The Value of Travel Time (VTT) is fundamental in transport economics. In the last 30 years the best practice for VTT estimation has been to use Stated Choice (SC) data. However, there is now considerable evidence of reference dependence and gain-loss asymmetry in SC data, implying that such data do not reveal long-term preferences. This is a serious problem since the value of time is often applied in welfare analyses, where long-term stability of the preferences is a key assumption. A potential reason for the strong reference dependence found in SC data is the emphasis on a short-term reference point often used in SC data to reduce hypothetical bias. In the long-run there is no stable reference point.
An alternative to SC data is to use revealed preference data and a mode choice model to estimate the VTT. Observed behaviour has adapted to travel conditions and should thus be ruled by long-term preferences. Many countries collect NTS (national travel survey) data and spend considerable resources on making them representative, which is an argument for using them for VTT estimation. However, a key problem in the use of NTS data for VTT estimation is the measurement errors in the travel time and travel cost variables. Time and cost in NTS data is either self-reported or derived from a network assignment model.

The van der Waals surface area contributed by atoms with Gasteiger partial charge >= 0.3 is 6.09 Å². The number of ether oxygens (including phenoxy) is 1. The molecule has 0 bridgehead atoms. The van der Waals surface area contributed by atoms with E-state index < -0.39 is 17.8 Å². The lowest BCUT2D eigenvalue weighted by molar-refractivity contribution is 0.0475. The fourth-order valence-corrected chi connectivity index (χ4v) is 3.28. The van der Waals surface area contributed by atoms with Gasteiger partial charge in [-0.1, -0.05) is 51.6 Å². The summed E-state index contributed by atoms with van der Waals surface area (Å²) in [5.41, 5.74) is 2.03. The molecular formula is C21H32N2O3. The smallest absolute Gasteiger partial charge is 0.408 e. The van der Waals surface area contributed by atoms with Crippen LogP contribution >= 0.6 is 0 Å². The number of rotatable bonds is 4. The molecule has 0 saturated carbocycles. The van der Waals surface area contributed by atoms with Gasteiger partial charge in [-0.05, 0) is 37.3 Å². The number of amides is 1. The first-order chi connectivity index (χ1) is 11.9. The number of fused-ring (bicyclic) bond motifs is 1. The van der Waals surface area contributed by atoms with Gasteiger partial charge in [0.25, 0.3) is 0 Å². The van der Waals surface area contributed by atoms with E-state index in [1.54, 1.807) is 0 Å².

In this project we explore the errors in the self-reported and network-computed time and cost variables by treating travel time and travel cost as latent variables in the estimation of a mode choice model. We also explore the errors in the time and cost variables in a descriptive analysis, for instance with regard to rounding errors and driving costs.
We admit that we face a potential identification problem, i.e. that the random error in the choice model cannot easily be separated from error in the latent time and cost variables. In this case the assumption of the error structure in the choice model influences the estimated errors in the time and cost variables. We explore this issue by making sensitivity tests in the model formulation. However, given that we use a state-of-practice mode choice model, we argue that is it also relevant to explore the errors in the time and cost variables given this model. We use maximum likelihood measurement-error models, focussing on their application to mode choice models. To our knowledge, no previous study on large-scale transport models has explored the impacts of different model assumptions in error quantification in this way.